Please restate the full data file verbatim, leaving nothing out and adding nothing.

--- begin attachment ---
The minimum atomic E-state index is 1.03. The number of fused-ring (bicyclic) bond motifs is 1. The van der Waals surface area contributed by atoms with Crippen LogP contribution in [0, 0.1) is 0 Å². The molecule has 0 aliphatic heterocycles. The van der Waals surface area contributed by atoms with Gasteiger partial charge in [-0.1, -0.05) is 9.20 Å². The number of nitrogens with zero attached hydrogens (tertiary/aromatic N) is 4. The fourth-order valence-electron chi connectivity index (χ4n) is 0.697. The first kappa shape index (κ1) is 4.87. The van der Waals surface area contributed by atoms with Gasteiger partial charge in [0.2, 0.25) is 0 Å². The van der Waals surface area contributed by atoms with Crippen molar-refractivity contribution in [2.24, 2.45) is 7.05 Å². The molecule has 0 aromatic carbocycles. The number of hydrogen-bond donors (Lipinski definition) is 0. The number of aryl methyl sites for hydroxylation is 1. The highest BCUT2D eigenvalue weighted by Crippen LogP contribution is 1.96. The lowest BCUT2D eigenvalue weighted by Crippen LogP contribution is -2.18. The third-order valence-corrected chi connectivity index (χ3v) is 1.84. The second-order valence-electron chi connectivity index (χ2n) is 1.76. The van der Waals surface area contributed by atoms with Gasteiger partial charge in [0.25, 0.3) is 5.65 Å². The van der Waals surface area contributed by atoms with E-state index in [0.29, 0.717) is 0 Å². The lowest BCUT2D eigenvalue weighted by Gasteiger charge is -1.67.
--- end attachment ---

The minimum atomic E-state index is 1.03. The number of fused-ring (bicyclic) bond motifs is 1. The van der Waals surface area contributed by atoms with Crippen LogP contribution in [0, 0.1) is 0 Å². The molecule has 0 aliphatic heterocycles. The van der Waals surface area contributed by atoms with Gasteiger partial charge in [-0.1, -0.05) is 9.20 Å². The number of nitrogens with zero attached hydrogens (tertiary/aromatic N) is 4. The fourth-order valence-electron chi connectivity index (χ4n) is 0.697. The first kappa shape index (κ1) is 4.87. The van der Waals surface area contributed by atoms with Gasteiger partial charge in [0.2, 0.25) is 0 Å². The van der Waals surface area contributed by atoms with Crippen molar-refractivity contribution in [2.24, 2.45) is 7.05 Å². The molecule has 0 aromatic carbocycles. The number of hydrogen-bond donors (Lipinski definition) is 0. The number of aryl methyl sites for hydroxylation is 1. The highest BCUT2D eigenvalue weighted by Crippen LogP contribution is 1.96. The lowest BCUT2D eigenvalue weighted by Crippen LogP contribution is -2.18. The third-order valence-corrected chi connectivity index (χ3v) is 1.84. The second-order valence-electron chi connectivity index (χ2n) is 1.76. The van der Waals surface area contributed by atoms with Gasteiger partial charge in [0.25, 0.3) is 5.65 Å². The van der Waals surface area contributed by atoms with E-state index in [0.29, 0.717) is 0 Å². The lowest BCUT2D eigenvalue weighted by Gasteiger charge is -1.67.